OpenSea, the largest non-fungible token (NFT) marketplace, disclosed a breach on their blog on June 29, stating that an employee of Customer.io, their email delivery vendor “misused their employee access to download and share email addresses – provided by OpenSea users and subscribers to our newsletter.” They went on to advise users to be alert for phishing emails that may attempt to impersonate OpenSea via email.
Attackers have been targeting OpenSea users with phishing messages for some time, but this breach will certainly lead to a wave of phishing emails targeted at the estimated 600k leaked email addresses that are probably already being sold on black markets. Since these email addresses will likely be listed as known NFT wallet holders, other NFT platform brands will probably be impersonated with “offer, trade, transfer” themed phishing email attacks.
More skilled attackers may also try to match these leaked email addresses with other data breaches to find passwords and other personal information that can be used to log in to OpenSea accounts as well as other crypto, finance, social media, or email accounts.
And if you are an IT or SecOps admin, don’t assume that these attacks don’t apply to your “domains”; many employees use their work email addresses for personal business and a malicious attachment or link can be used to propagate across your network.
Back to phishing: below are a couple of examples of credential theft attacks using impersonation attempts. We’ve seen many variations of these, and we are certain to see new ones—especially on the heels of this recent breach.
Example 1 - Verify Your NFTs
This email is designed to look like an official email from OpenSea and is an impersonation attempt designed to capture user credentials. It passes DMARC checks, but that just means that the sending domain wasn't spoofed. If the attacker tried to make it look like the email came from opensea.io, it would have failed a DMARC check.
The message (CTA) states that the recipient’s NFTs must “verify their NFTs within 48 hours or they will be quarantined.” They included a handy-dandy VERIFY button that links to a malicious URL that has already been taken down—but new ones will be created just as quickly as this one was taken down.
There are nine links in the email, eight of which are valid and safe links, but not that big blue button.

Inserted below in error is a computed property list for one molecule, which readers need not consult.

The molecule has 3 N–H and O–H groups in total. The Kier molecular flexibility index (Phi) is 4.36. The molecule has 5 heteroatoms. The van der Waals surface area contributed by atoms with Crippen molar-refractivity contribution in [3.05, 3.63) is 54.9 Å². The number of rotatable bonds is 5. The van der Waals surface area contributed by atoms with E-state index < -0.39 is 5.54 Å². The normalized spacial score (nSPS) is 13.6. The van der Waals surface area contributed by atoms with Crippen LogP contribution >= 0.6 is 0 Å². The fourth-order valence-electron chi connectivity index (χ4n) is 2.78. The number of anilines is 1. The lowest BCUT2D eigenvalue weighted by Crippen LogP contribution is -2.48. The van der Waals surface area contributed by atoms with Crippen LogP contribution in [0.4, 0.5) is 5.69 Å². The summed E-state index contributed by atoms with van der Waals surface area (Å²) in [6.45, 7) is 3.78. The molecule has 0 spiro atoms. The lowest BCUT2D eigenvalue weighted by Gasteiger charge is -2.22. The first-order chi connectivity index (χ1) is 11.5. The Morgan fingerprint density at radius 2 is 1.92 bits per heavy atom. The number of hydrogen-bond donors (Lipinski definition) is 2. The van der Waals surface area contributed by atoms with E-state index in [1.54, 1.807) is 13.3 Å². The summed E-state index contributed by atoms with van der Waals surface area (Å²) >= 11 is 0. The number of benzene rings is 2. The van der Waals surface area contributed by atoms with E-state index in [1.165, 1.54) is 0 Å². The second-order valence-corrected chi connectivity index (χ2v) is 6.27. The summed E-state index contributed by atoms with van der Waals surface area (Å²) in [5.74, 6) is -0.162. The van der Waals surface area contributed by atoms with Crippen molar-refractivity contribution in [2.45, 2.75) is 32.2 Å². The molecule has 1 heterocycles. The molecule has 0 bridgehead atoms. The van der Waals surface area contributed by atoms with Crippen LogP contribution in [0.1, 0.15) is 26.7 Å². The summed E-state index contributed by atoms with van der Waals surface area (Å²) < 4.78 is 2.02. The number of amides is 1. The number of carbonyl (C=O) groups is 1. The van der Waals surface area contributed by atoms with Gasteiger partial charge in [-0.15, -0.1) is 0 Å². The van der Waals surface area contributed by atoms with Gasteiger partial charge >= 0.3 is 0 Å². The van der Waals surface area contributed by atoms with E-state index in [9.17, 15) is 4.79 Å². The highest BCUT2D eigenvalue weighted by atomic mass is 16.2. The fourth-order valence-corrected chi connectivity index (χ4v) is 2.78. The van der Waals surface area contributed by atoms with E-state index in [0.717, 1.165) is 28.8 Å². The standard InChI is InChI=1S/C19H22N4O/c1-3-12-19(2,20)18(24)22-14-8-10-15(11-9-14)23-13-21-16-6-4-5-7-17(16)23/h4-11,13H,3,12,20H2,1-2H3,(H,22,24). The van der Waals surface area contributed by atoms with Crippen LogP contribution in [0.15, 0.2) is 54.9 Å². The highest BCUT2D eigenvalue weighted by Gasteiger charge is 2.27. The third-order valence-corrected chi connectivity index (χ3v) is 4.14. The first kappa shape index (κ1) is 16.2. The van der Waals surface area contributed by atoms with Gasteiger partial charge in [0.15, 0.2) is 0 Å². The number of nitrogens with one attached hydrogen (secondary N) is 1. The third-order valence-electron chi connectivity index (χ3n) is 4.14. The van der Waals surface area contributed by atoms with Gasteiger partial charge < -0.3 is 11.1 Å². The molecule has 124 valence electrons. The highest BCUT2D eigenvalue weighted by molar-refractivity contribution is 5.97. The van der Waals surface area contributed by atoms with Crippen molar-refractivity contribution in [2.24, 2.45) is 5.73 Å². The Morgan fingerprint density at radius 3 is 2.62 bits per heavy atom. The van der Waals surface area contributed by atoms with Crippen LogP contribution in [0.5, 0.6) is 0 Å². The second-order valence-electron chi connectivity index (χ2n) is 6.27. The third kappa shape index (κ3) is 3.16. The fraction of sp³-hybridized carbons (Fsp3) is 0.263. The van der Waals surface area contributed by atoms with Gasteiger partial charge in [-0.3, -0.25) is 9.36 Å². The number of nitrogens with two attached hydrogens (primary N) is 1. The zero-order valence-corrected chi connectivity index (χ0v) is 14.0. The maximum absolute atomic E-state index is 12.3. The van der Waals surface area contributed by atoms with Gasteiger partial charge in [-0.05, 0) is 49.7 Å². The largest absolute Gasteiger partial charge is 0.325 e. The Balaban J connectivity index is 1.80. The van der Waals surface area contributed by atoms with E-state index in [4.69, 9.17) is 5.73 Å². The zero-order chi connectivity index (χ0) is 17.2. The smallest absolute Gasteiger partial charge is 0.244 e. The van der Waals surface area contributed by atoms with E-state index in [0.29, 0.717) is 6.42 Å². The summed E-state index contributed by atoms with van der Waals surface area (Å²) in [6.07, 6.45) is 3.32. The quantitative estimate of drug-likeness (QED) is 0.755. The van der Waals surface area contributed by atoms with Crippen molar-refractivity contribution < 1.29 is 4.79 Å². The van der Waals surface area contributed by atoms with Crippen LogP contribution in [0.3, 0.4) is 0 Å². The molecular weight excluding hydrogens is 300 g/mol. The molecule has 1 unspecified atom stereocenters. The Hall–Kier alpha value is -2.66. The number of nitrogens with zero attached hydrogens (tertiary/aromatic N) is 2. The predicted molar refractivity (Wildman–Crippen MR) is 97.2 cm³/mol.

This is a decent-looking email by phishing standards. It has a properly sized logo at the top, the body of the email appears normal at first glance, and they included valid social media links at the bottom of the message. They even included a security statement at the end stating that “OpenSea emails will never contain links which directly prompt you to sign a wallet transaction.” Nice touch.
Return-Path Domain Age:N/A
Mail Server:220.127.116.11 (United States) s15.servidorlatinoamerica.com
Example 2 - You Have an Offer
This email is also an impersonation attempt. It was written in German (the English-translated version is also included below). The message’s SPF authentication check returned “soft fail,” probably because it has a valid domain of opensea.io for the sending address but different domains/IP addresses for the return path and mail server.
The message (CTA) states someone has made an offer of 9.8 ETH (Etherium) for an unnamed NFT article. Naturally, a recipient that has a digital wallet with NFTs for sale might be interested to learn more about the offer as soon as possible—and the attacker includes an easy-to-click button so the recipient can review the offer. The button links to a malicious URL that displays a page designed to capture the user’s OpenSea credentials.
Return-Path Domain Age:N/A
Sender is identified as:External
Mail Server:18.104.22.168 (France) bundestag.de
These attacks, and similar variations to come, attempt to steal a user’s credentials by including links to fake web pages that prompt visitors to provide their OpenSea credentials. Submitting the proper credentials will usually fail, but in some cases, the webpages will actually “proxy” the credentials to the actual OpenSea webpage after capturing the user’s credentials.
Here are examples of fake webpages designed to capture OpenSea credentials.
What can you do?
If your email address was part of the OpenSea breach:
- Change your OpenSea password as soon as possible. Then go update your password on other accounts (NFT, crypto, finance, etc.) especially if you reuse passwords or use simple derivatives.
- If you don’t have one, get a password manager and use it to randomize unique passwords for all of your accounts.
- Consider removing SMS 2FA from your accounts and then enable U2F/FIDO tokens, especially if you have a high-value wallet, as motivated attackers will socially engineer your phone number to perform a SIM swap.
- Follow the advice provided on the OpenSea blog post (https://opensea.io/blog/safety-security/important-update-on-email-vendor-security-incident/).
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